Authored by CJ Stroh

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This past week, Treasury Secretary Jacob Lew sent a letter to key members of Congress calling for the nation to embrace a “new sense of economic patriotism” and stop supporting corporations that are moving their tax home out of the U.S. to reduce their corporate income tax burdens by taking advantage of an existing loophole in the tax code.

The loophole, known as “corporate inversion,” is a transaction where a U.S. based multinational group acquires a foreign corporation located in a country whose tax rates are lower than in the U.S. These reorganizations have the effect of changing the U.S. corporation’s domicile to a foreign country but typically results in little change to the U.S. operations of the entity. Although operations in the U.S. would continue to be subject to U.S. tax, the foreign operations conducted by the newly formed group would be subject to the lower foreign country tax rates. In addition, the foreign income is not taxed to the U.S. shareholders until dividends are paid. Moreover, the U.S. corporation may engage in earnings stripping transactions where deductible payments to the parent company reduce U.S. taxable income.

These transactions are particularly attractive to pharmaceutical and medical device companies who seem to have more choices of appropriately sized targets overseas and enjoy many benefits of a global presence. Popular destinations seem to be Britain, Ireland and Bermuda for their lower tax rates and other attractive R&D incentives. Transactions involving pharma and medical device companies have spiked in recent years, most notably the recent merger of Medtronic and Covidien, the attempted acquisition by Pfizer of AstraZeneca, and the AbbVie takeover of Shire, the largest inversion deal to date.

Here’s a summary of how the proposed inversion of Pfizer might have worked:
A newly created UK holding company would acquire the shares of both Pfizer and AstraZeneca. In the resulting structure, Pfizer and AstraZeneca would be subsidiaries of the UK parent and the former Pfizer shareholders would own 73% of the UK company and AstraZeneca former shareholders would own 27%. Pfizer hoped to shift profits to the UK, where the tax rate is around 21% as compared to 35% in the US.

For similar types of inversion transactions like the one proposed in the Pfizer deal, the U.S. government has attempted to curb the use of these inversion transactions:

• Where shareholders of the U.S. corporation subsequently acquire over 50% of the new foreign parent corporation, section 367(a) causes a gain on the transfer of U.S. stock to the parent corp.
• Where shareholders of the U.S. corporation subsequently acquire 60% or more, but less than 80% of the new foreign parent corporation, section 7874 prevents the U.S. corporation from using tax attributes, such as NOLs, to offset section the 367(a) inversion gain.
• Where shareholders of the U.S. corporation subsequently acquire 80% or more of the new foreign parent corporation, section 7874 treats the new foreign parent company as a U.S. corporation for tax purposes, effectively removing any real U.S. tax savings from the transaction.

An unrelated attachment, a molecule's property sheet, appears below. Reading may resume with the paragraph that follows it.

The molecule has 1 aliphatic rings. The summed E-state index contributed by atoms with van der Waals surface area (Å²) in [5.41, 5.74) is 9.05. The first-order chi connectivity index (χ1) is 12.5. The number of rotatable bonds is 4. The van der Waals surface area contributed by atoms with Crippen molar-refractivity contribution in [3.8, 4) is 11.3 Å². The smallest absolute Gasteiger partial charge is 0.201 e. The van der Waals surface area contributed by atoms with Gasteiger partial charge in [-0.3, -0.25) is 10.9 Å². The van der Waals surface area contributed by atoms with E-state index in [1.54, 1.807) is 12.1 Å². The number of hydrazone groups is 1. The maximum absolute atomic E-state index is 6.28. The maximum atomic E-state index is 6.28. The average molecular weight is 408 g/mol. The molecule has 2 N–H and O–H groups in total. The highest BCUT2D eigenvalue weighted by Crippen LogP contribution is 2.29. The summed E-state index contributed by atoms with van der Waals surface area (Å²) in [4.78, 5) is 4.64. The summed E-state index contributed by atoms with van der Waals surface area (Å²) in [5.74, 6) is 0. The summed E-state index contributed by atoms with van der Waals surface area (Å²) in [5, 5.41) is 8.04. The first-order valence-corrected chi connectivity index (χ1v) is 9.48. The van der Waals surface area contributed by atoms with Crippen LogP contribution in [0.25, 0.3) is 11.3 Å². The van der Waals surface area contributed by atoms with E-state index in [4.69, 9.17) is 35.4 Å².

• In triangular reorganizations, section 367(b) and Notice 2014-32 causes a potential taxable dividend as a result of a “deemed” distribution between parent and subsidiary on the acquisition of the target foreign corporation in exchange for parent stock.

Under Pfizer’s proposed new structure, the corporation would not have been considered a U.S. corporation for tax purposes under section 7874 because less than 80% of the foreign parent company would be held by the former U.S. shareholders. The U.S. corporation might have had to pay tax under the other anti-abuse regulations of section 7874 and section 367, however it planned to save over $1 billion in tax due to the tax rate differential alone, according to some reports. In other inversion transactions, some corporations were able to avoid the imposition of section 367(a) inversion gain by manipulating certain aspects of section 367(b)(“Killer B reorganization” rules), in order to make the transaction nearly tax free. Much tax planning goes into achieving these various tax savings from moving overseas and the transactions can get very complicated.

The letter from Secretary Lew calls for a lowering of the U.S. corporate income tax rate, among the highest in the world. At the very least, he asks Congress to pass laws to prevent or deter companies from using these inversion strategies, including retroactive laws to prevent tax savings on restructuring deals already agreed to, such as the recent Shire takeover. Despite bipartisan disagreement on how to address the tax loophole, tax reform in this area is likely to occur in some form. However, many tax practitioners and financial experts believe that these transactions will continue to be used at an increased pace until real reform occurs to lower U.S. corporate tax rates. In the meantime, patriotism aside, corporate management will maintain its allegiance to its shareholders and continue to strive to improve the corporate bottom line in the ever increasing global economy.

Author: Susan San Filippo